The common thread through all the biometric solutions today, whether governments, airlines or airports is that they are based on stakeholder‑owned data bases. This architecture is inherently unscalable and fragmented and undermines the potential of biometrics to allow the secure and easier movement of travellers around the globe.”

Privacy groups and different territories’ privacy laws and regulations challenged the use of biometric technology and the use and retention of biometric data.
The concept of a traveller generating a biometric token to move ‘ahead of them’ along their journey was fractured. Influential international organisations, like the World Economic Forum, worked with countries to pilot cross-border travel using digital tokens. It was not easy navigating issues of privacy, ownership, and sovereignty.
A series of high-profile hacking events, though in other sectors, still caused anxiety in boardrooms about big data bases of private information. Now the use of biometrics seemed an overkill for all but national security purposes.

Two-step tango

Some jurisdictions created a public-private collaboration to manage the risk of handling biometric information. In the USA, the Department of Homeland Security introduced the Traveler Verification Service (TVS). TVS in used to fulfil a long-standing legislative mandate to record travellers exiting America. U.S. gateway airports started to deploy biometric technology, mostly e-gates, at their international departure gates, to integrate with TVS. LAX recently completed its rollout of e-gates in its international terminals.
Helpfully, TVS also allows airlines to verify traveller identity during boarding without the need to handle biometric information. TVS is essentially a government Verification-as-a-Service solution.

A collaboration where the government handles the most sensitive data but provides a trusted adjudication to other stakeholders is the best of both worlds, for now.

Is that it?

Biometric technology has found a groove in the aviation industry. It’s still only a shade on the original vision but it’s here to stay in one form or another.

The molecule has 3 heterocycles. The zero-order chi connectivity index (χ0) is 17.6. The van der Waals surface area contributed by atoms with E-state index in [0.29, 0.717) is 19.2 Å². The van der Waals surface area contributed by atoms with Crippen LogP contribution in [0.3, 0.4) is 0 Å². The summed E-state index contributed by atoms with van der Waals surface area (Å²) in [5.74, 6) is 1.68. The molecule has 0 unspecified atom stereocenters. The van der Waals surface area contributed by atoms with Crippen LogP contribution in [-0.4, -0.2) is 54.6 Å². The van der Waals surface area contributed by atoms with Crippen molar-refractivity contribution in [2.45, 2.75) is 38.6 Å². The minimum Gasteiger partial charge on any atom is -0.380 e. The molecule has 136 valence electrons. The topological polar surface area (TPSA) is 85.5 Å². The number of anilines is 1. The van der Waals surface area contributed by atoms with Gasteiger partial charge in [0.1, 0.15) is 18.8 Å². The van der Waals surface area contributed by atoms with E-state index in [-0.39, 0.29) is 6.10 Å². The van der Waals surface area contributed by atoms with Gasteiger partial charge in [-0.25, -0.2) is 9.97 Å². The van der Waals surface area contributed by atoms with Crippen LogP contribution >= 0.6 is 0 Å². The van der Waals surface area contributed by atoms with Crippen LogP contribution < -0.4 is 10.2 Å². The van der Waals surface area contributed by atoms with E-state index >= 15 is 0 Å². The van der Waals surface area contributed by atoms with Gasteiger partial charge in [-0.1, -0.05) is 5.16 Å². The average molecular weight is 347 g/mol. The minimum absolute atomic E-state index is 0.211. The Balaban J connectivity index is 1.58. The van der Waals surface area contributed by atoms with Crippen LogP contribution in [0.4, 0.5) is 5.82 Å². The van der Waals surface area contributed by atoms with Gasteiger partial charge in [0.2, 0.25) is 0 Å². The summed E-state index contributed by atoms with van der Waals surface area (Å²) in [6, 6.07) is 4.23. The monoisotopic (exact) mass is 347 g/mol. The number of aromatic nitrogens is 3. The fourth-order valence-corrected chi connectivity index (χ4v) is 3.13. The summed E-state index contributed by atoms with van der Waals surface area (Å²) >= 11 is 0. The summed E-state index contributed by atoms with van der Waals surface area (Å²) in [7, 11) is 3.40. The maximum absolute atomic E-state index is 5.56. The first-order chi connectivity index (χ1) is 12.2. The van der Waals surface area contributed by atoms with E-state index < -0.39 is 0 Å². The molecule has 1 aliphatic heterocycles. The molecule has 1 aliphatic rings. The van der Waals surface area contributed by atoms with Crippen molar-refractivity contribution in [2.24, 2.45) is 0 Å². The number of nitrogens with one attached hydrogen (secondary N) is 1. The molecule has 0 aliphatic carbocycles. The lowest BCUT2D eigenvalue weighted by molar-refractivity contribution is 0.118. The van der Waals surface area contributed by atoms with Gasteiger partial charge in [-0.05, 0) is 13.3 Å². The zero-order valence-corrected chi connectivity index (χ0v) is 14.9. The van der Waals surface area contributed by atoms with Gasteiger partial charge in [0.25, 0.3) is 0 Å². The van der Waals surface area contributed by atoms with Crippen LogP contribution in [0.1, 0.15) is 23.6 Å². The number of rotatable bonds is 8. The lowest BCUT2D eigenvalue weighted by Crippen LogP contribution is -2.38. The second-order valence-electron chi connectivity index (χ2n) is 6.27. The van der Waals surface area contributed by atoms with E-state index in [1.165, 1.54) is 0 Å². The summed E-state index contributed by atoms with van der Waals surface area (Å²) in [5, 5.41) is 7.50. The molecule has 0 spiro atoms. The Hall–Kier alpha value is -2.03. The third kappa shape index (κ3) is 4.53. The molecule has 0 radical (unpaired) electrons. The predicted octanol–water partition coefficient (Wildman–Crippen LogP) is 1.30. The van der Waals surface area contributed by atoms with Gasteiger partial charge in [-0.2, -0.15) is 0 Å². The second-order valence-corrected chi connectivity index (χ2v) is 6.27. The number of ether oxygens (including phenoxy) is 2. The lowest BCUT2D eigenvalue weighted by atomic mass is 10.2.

Though a labyrinth of local and national regulations that govern the handling of biometric tokens must be navigated, some major airports and airlines have purchased their own biometric solutions to improve the travel experience. Airline representative body IATA has issued guidance to airlines on how to implement biometric solutions.
The common thread through all the biometric solutions today, whether governments, airlines or airports is that they are based on stakeholder‑owned data bases. This architecture is inherently unscalable and fragmented and undermines the potential of biometrics to allow the secure and easier movement of travellers around the globe.
The latest iteration of internet technologies, branded under the banner of Web 3.0, allows greater direct individual ownership of sensitive personal data by the traveller and better controls of who can have it, for what purpose and for how long. It puts the owner in control. It’s privacy-centric and there are precedents in other sectors. In California, the Department of Motor Vehicles (DMV) will pilot this year the use of a digital driver’s licenses to support traveller verification on domestic flights using Credential Authentication Technology (CAT) deployed at major U.S. hub, including LAX.

But Web3.0 is another disrupter. It means that the industry must consent to the traveller’s privacy standards rather than the other way round, as it is today. It allows for the freer movement of travellers but undermines concepts of loyalty and lock-in that underpin the sector’s commercial model. It paves the way for anonymity and privacy protection at the cost of customisation and familiarisation. It might be right for the traveller but is it right for the industry? Time will tell.

About the author
Ian Law LAWAIan Law was appointed Chief Digital Transformation Officer for Los Angeles World Airports (LAWA) in May 2022. His responsibilities include the development and delivery of LAWA’s digital transformation strategy, oversight of LAWA’s Information Management and Technology program and LAWA Guest Experience. Prior to his appointment, Ian was Chief Information Officer (CIO) at San Francisco International Airport (SFO), where he led the award-winning Information Technology team to innovate solutions in ground-transportation, passenger processing, tenant services, information analytics and cloud-hosted digital services. Ian is the current vice-chair of ACI World’s Airport Information Technology Standing Committee (AITSC) and an industry contributor on the American Association of Airport Executives’ (AAAE) Airport Consortium on Customer Trust Program (ACT). He holds a BSc in Computer Science from University College Cork, Ireland and an MBA from Cranfield School of Management, England.